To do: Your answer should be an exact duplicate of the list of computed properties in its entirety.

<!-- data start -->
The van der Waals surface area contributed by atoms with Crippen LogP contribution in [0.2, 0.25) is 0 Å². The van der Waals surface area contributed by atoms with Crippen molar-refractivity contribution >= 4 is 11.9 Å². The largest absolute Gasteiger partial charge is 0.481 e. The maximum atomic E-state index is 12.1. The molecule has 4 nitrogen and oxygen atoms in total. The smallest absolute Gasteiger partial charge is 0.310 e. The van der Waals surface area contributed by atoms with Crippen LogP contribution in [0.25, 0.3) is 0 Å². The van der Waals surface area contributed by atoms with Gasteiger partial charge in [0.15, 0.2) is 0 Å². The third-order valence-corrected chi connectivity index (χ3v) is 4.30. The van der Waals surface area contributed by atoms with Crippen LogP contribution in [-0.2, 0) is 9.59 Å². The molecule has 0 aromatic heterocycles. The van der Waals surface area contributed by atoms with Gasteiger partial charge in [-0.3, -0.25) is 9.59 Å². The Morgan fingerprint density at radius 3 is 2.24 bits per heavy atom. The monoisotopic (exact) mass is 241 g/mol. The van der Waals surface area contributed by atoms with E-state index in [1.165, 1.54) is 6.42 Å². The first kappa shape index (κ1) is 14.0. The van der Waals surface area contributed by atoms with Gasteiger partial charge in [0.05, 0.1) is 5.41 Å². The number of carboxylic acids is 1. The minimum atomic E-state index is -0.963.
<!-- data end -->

The van der Waals surface area contributed by atoms with Crippen LogP contribution in [0.2, 0.25) is 0 Å². The van der Waals surface area contributed by atoms with Crippen molar-refractivity contribution >= 4 is 11.9 Å². The largest absolute Gasteiger partial charge is 0.481 e. The maximum atomic E-state index is 12.1. The molecule has 4 nitrogen and oxygen atoms in total. The smallest absolute Gasteiger partial charge is 0.310 e. The van der Waals surface area contributed by atoms with Crippen LogP contribution in [0.25, 0.3) is 0 Å². The van der Waals surface area contributed by atoms with Gasteiger partial charge in [0.15, 0.2) is 0 Å². The third-order valence-corrected chi connectivity index (χ3v) is 4.30. The van der Waals surface area contributed by atoms with Crippen LogP contribution in [-0.2, 0) is 9.59 Å². The molecule has 0 aromatic heterocycles. The van der Waals surface area contributed by atoms with Gasteiger partial charge in [-0.3, -0.25) is 9.59 Å². The Morgan fingerprint density at radius 3 is 2.24 bits per heavy atom. The monoisotopic (exact) mass is 241 g/mol. The van der Waals surface area contributed by atoms with E-state index in [1.165, 1.54) is 6.42 Å². The first kappa shape index (κ1) is 14.0. The van der Waals surface area contributed by atoms with Gasteiger partial charge in [0.05, 0.1) is 5.41 Å². The number of carboxylic acids is 1. The minimum atomic E-state index is -0.963.